After having dinner with a friend on November 15, 1971, eighteen-year-old Brenda Woodward caught a bus to return home, but she never made it. What started as a fun girl’s night out quickly turned into a young woman’s worst nightmare when the Freeway Phantom abducted her. He forced her to rip a page from her schoolbook and dictated a note for her to write to the police. She was the fourth out of the Freeway Phantom’s six victims.
On this week’s episode, Unsolved Murders: True Crime Stories show hosts Carter Roy and Wenndy MacKenzie walk listeners through the scant leads in the case, the main suspects and the final moments of Brenda Woodward, Nenomoshia Yates and Diane Williams.
Brenda Woodward and her friend Cynthia joke and laugh about a boy they know while enjoying dinner at a restaurant. At the end of the meal, Cynthia spots Brenda for the bill and offers to drive her home. Brenda politely declines, opting to ride the bus instead. Cynthia walks her to her bus stop, and they talk about an upcoming English exam while waiting for Brenda’s bus to come. It arrives before too long, and the friends part ways.
After taking her seat on a nearly empty bus, the Freeway Phantom approaches Brenda, asking her if the seat next to her is taken. She grows uncomfortable. The killer tells her she looked lonely but takes the hint and temporarily leaves her alone.
Six hours later, two police officers find Brenda’s corpse strangled and riddled with stab wounds off the ramp to Route 202, about 8 miles east from I-295 where the other bodies were found. The killer covered Brenda’s upper torso with his own coat and left a note in the right pocket for the police. Written in feminine handwriting on lined notebook paper torn from Brenda’s schoolbook, it becomes evident that the Freeway Phantom forced the eighteen-year-old girl to write the note before he murdered her.
The killer left no forensic evidence.
Metropolitan police tip hotline workers become inundated with calls from people thinking they know who’s murdering young girls. One man even claims to be the Freeway Phantom himself.
The next victim, twelve-year-old Nenomoshia Yates, is assaulted and slain on October 1, 1971. While making a Safeway supermarket run for her family, Nenomoshia notices a man staring at her through the window and asks the cashier if she can stick around until he leaves. The cashier offers to call Nenomoshia’s mother and find someone to walk her home, but the little girl declines. She doesn’t believe her mother would pick up the phone and promises to walk home fast. It’s only a few hours later that her body is found.
Police bring in members of a street gang known as the Green Vega Rapists for questioning, but nothing comes of it. The case also loses FBI attention amidst the Watergate scandal. It’s during this time that the Freeway Phantom murders his last victim – 17-year-old Diane Williams.
After making dinner for her parents, Diane takes a bus to study with her boyfriend Brian on September 5, 1972, but she never makes it home. On her way back, the serial killer kidnaps, strangles and rapes her. Police ignore the semen on her clothes, wrongly thinking it belongs to Brian and not to the Freeway Phantom. They don’t believe Brian when he tells them that Diane didn’t engage in any sexual activity with him that night.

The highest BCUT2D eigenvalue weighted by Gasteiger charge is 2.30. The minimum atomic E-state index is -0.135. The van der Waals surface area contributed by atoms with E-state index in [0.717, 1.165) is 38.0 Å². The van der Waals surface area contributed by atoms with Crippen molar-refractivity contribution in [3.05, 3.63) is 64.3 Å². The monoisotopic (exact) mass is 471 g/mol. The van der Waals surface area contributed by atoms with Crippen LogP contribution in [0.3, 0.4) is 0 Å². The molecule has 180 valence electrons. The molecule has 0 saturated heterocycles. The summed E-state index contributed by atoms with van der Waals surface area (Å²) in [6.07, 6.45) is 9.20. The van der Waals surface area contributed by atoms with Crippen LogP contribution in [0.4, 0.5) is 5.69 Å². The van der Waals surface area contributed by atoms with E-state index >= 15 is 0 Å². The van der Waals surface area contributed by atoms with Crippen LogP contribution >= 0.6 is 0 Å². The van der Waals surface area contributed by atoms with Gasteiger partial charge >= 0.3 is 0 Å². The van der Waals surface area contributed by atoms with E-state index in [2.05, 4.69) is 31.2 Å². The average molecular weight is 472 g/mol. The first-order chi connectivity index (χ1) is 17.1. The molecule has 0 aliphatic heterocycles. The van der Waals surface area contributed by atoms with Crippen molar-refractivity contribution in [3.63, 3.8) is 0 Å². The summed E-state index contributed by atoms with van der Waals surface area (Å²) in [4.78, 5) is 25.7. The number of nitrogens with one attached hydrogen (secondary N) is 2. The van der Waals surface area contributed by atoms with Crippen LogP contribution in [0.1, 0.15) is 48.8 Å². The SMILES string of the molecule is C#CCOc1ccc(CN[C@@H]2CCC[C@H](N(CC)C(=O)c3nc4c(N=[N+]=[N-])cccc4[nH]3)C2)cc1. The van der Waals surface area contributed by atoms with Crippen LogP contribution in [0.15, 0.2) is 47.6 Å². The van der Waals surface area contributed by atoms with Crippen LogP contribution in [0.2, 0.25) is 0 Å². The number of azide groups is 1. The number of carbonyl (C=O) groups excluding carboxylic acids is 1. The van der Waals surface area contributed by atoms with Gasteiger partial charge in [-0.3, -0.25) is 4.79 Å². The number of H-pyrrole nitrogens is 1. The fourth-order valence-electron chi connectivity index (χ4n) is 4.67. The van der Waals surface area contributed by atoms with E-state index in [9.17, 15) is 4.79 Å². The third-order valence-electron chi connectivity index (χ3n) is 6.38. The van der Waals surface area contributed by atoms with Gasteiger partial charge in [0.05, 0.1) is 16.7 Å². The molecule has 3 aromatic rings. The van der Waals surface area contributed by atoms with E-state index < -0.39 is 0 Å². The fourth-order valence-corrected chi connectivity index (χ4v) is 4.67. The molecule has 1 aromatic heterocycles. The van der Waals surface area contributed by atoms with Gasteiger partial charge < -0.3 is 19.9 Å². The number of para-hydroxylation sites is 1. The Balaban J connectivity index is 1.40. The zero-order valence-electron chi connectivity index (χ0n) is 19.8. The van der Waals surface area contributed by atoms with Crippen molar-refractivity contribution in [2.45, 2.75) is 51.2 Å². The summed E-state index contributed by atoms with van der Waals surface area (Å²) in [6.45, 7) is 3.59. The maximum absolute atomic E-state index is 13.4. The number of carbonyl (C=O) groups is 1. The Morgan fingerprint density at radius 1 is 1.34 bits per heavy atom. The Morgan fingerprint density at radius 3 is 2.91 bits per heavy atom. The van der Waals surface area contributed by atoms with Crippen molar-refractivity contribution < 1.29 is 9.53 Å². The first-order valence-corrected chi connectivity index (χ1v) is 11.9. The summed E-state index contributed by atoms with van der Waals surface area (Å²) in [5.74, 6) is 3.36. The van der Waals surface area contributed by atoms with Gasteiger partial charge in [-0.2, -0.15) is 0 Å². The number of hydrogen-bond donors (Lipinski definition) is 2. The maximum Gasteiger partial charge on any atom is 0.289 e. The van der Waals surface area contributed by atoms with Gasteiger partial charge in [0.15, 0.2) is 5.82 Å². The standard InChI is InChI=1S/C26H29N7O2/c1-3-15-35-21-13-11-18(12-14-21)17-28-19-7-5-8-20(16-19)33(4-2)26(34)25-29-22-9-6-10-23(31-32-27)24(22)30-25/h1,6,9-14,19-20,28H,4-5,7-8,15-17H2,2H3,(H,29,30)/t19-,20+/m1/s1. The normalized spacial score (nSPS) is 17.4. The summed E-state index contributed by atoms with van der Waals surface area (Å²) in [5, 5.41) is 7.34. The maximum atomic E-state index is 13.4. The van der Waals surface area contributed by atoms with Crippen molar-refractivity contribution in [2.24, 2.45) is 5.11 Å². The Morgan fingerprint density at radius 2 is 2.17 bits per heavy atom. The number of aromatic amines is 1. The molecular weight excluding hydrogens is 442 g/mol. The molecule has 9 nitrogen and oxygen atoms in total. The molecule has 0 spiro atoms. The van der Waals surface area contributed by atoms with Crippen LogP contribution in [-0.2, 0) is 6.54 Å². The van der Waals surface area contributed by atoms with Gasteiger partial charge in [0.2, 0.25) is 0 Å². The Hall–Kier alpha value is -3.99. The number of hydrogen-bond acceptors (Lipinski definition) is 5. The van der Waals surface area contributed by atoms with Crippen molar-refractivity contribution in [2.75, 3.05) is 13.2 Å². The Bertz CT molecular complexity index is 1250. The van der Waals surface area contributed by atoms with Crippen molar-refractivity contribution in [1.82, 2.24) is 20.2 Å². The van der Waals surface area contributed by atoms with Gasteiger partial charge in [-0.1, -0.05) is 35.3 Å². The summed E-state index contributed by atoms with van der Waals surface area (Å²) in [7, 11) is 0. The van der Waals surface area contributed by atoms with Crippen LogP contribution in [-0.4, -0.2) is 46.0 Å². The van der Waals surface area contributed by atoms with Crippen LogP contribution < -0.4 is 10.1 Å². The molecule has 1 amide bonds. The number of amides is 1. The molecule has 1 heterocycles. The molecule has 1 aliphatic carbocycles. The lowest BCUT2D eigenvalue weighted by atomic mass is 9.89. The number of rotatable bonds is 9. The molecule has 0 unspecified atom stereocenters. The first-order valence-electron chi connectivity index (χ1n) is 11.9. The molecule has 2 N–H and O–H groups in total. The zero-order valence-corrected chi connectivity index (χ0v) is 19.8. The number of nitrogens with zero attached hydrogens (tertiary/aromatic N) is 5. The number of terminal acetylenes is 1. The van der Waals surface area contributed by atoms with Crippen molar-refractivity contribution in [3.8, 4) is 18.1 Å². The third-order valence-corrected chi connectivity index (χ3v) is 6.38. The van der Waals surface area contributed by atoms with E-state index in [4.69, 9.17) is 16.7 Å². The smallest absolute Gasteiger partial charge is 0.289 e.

Metropolitan police detective James Trainum takes over the Freeway Phantom cold case in 2004 and is disappointed to learn that much of the evidence and files from the investigation were misplaced. Furthermore, his efforts to have the semen sample tested by the FBI and then Maryland’s Chief Medical Examiner are thwarted when it, too, is lost.
What survives is this:
One of the Green Vega Rapists, now an inmate in Lorton Prison, tells a Detective Fickling that a fellow inmate is the Freeway Phantom. He tells stories and shares crime scene details only the real killer could know. However, when this scoop is leaked to the press from the prison, the inmate’s cooperative spirit dries up.
In 1977, investigators lock onto Robert Askins, a rapist, murderer and self-proclaimed “woman hater.” They find a court opinion in his house that uses the word “tantamount” and Detective Lloyd Davis connects this to the note Brenda Woodward wrote: “This is tantamount to my insensititivity (sic) to people, especially women.” While the link is thin, the detective couldn’t be more convinced that Askins is the Freeway Phantom.
Police tear apart Askins’ home looking for green synthetic carpet fibers matching those found on five of the six victims. They find none and are forced to release Askins due to a lack of evidence. Before too long, Askins gets a life sentence for kidnapping and raping two women in North Carolina.
Detective Trainum hypothesizes the killer intentionally dumped the bodies across multiple jurisdictions knowing that the police departments involved would not keep open communication with one another. This seems to implicate that the murderer was accustomed to a life of crime.
Although Robert Askins was ultimately crossed off the suspect list, between his jail stints and frequent brushes with the law, he learned enough to pull off the Freeway Phantom murders without getting caught.
But what do you think? Who was the most likely man behind the Freeway Phantom’s road trips? Weigh in on Twitter @ParcastNetwork or on Facebook.com/Parcast with your own theories